Luigi dies during Luigi's Mansion

Luigi's Mansion is already a dark Nintendo game--I distinctly remember playing through certain rooms for my younger brother, who was too scared to do it himself. It's a house full of dead people (as in, ghosts), after all. In fact, Luigi himself might be dead too.

At one point in his ghost-busting adventure, Luigi answers a mysterious ringing phone in the attic of the mansion. When he does, a lightning flash reveals a shadow on the wall--not an ordinary shadow, but one that shows Luigi dead, hanging from the rafters. There are two theories here, both of which kill off our green-garbed Italian friend. One simply says he was dead the whole time, but the other is pretty convincing. See, this phone call occurs only after Luigi blacks out from a certain boss fight. Maybe it's not a blackout, maybe it's indeed a death, but it's spine-tingling no matter what.


Kirby 64 has a post-apocalyptic earth level

You can always count on Kirby for an overly adorable adventure--Kirby's Epic Yarn is the epitome of needlepoint charm. But there's something quite unsettling in an earlier adventure, Kirby 64: The Crystal Shards. One world might actually be a post-apocalyptic Earth. It seems not everything is cute and cuddly in the pink blob's life.

The world in question is Shiver Star. At first glance, it's just an off-white icy planet. But look a little closer, and you'll see outlines of Earth's continents. The Americas, Europe, Asia, Africa--these are all clearly visible. Head down there, and you'll explore an abandoned mall, a creepy experimental lab, and an empty city with a big robot boss. It seems Earth met its demise at the hands of overconsumption and unstoppable man-made machines. Submarine Kirby, meet Apocalypse Kirby.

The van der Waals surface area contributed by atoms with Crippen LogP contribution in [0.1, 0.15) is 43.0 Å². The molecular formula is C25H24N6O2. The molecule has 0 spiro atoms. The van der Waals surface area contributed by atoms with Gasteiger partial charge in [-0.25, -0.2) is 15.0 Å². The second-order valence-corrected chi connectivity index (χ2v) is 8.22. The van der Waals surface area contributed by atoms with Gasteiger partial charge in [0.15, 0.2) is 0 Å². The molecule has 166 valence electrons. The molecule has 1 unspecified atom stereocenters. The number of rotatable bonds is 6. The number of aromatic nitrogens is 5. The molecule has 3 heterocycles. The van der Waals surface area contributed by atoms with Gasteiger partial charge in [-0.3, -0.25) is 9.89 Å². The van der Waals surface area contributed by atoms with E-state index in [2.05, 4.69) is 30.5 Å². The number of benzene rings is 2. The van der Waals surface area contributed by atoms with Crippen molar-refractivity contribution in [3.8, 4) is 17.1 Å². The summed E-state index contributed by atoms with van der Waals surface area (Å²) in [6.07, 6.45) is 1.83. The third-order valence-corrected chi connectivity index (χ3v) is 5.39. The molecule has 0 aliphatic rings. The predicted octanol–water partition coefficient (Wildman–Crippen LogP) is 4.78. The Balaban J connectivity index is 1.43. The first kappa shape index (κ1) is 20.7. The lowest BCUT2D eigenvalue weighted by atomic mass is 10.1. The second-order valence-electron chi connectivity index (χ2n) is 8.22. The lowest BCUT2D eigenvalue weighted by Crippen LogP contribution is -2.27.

Donkey Kong Country is anti-American

Ah, Donkey Kong Country. It's probably the best-looking platformer to grace the SNES, with memorable tunes to boot. But just where is this country that DK and crew jump through? If one theory is to be believed, those countries are in the Caribbean.

First, a brief history lesson. After the Spanish-American War, the United States began sticking its nose into various Caribbean islands' business; the US actually forced various fruit companies out of business to give Chiquita--a brand sticker you've certainly seen--a monopoly. Bananas being stolen by invaders? That's, like, exactly what King K. Rool does in the Country series. His troops look an awful lot like military men too, with their orange grenades and khaki outfits. And Donkey Kong does live on an exotic island, so...holy crap, is K. Rool an analog for the president?


Mario is a Russian Communist

When you build a Nintendo-themed list, Mario is never safe from scrutiny. We know so little about the Mushroom Kingdom--for instance: Why does everything have eyes? Actually, we do know that one: Bowser transformed the people of the kingdom into inanimate objects. Of course, they might prefer that to the way the Mario wants to run things--with Communism! Say what?

Yep, Mario is a regular Stalin (it's a mustache thing). First, look at his clothes. There's a lot of red there, and when he grabs a Fire Flower, his outfit becomes red on white--the colors of the Russian flag. Speaking of which, remember those nice flagpoles at the end of every level? The flag on top sports an upside-down peace symbol--which Mario promptly lowers every time he reaches a castle. And what does he raise in its place? A white flag with a red star, clearly the star of Russia. This whole series of castle conquerings is only so he can reach and overthrow Bowser--a king of the Koopas. Communists overthrowing kings? That's totally what happened in the Russian Revolution. Toadsworth must be Rasputin or something...